John Downing: 'Leo says he has 'full confidence' in Simon - like he did Frances'
The word "know" is a slippery one at the best of times. Put it into the realm of politics and it becomes even more fluid and elusive.
So, up until Thursday evening, the Health Minister Simon Harris only knew in a general way that there were serious pricing problems with the flagship children's hospital project. By his early version of events, he was trying from his first alert about problems, on August 27 last year, to get a fuller picture.
And when he got that he told the Taoiseach and the Government all he knew on November 9. But memos released at various stages on Thursday suggest that there were indicative figures available to Mr Harris in September which outlined the bulk of the runaway spending problem, close on €400m extra costs, and counting.
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But Mr Harris is clinging to the fullest extension of the word "know" - a knowledge based on full and official figures, which he insists only landed in November. He further argues that he is not a "messenger boy", running about delivering bits and bobs of information - instead, he acted like a minister should and delivered a full report of all he formally knew.
We have to see all this in the context of what was going on in autumn 2018 as preparations were going ahead for the Budget for this year. Part of that was plugging a 2018 health shortfall of €655m and there was a considerable capital spending programme also to be funded.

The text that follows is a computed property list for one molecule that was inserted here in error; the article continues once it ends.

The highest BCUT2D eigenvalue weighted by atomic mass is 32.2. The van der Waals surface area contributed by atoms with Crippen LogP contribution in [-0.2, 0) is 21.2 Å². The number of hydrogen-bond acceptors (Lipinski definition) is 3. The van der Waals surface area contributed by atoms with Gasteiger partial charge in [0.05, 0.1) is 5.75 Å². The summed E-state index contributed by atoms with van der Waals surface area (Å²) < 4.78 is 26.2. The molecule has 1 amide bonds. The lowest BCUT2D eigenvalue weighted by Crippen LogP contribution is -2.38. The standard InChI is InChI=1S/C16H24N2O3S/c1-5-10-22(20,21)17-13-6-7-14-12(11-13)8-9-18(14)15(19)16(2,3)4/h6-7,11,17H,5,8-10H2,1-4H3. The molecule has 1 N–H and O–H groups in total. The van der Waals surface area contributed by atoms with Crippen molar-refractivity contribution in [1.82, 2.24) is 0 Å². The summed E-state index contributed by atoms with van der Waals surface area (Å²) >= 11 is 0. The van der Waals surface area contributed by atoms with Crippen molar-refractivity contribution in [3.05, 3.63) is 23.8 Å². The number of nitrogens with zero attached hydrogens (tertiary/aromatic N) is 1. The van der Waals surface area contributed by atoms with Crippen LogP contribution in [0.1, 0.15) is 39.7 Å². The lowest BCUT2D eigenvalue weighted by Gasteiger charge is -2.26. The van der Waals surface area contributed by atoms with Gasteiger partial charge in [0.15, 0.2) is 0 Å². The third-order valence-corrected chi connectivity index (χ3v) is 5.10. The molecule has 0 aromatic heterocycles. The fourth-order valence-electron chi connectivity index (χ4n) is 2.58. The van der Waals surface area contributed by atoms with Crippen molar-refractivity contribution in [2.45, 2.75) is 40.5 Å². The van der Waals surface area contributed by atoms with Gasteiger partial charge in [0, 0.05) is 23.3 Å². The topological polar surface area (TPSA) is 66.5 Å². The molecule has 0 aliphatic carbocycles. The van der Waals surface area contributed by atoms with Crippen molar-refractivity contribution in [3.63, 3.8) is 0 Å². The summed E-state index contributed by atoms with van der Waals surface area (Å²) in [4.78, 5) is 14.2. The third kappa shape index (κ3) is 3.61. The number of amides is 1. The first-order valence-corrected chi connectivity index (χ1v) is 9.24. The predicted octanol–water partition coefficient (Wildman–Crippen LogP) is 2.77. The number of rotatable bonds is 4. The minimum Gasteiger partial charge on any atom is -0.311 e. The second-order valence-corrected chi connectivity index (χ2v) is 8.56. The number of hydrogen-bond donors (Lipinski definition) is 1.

This leads to questions about interactions between the Health and Public Expenditure Departments and their respective ministers. That in turn puts Finance Minister Paschal Donohoe in the picture as he is also in charge of public spending.
We all now know - without any wriggle room for interpretation here - that there were serious concerns about runaway spending on the project among senior Government officials since at least June 2018. Is it really credible, Fianna Fáil's Dara Calleary asks, that such concerns were not passed on earlier and in more detail to ministers Donohoe and Harris, the more so since they were engaged in heavy talks about money? Mr Donohoe insists not - and is determined he only learned about the problem on November 9.
But where is all this going now? Well, nowhere the Government formally says until the consultants, PwC, report on the issue on March 29 next. The Taoiseach has "full confidence" in Mr Harris.
Then again he said the same about former Tánaiste Frances Fitzgerald on November 22, 2017, and she was forced to quit on November 28. He was also evincing support for another minister, Denis Naughten, just hours short of his forced resignation on October 11 last year.
Much now depends on further revelations. There is also a game within a game as Sinn Féin tries to pressurise Fianna Fáil into a no-confidence motion. But Brexit uncertainty remains this battered Government's backstop for the moment.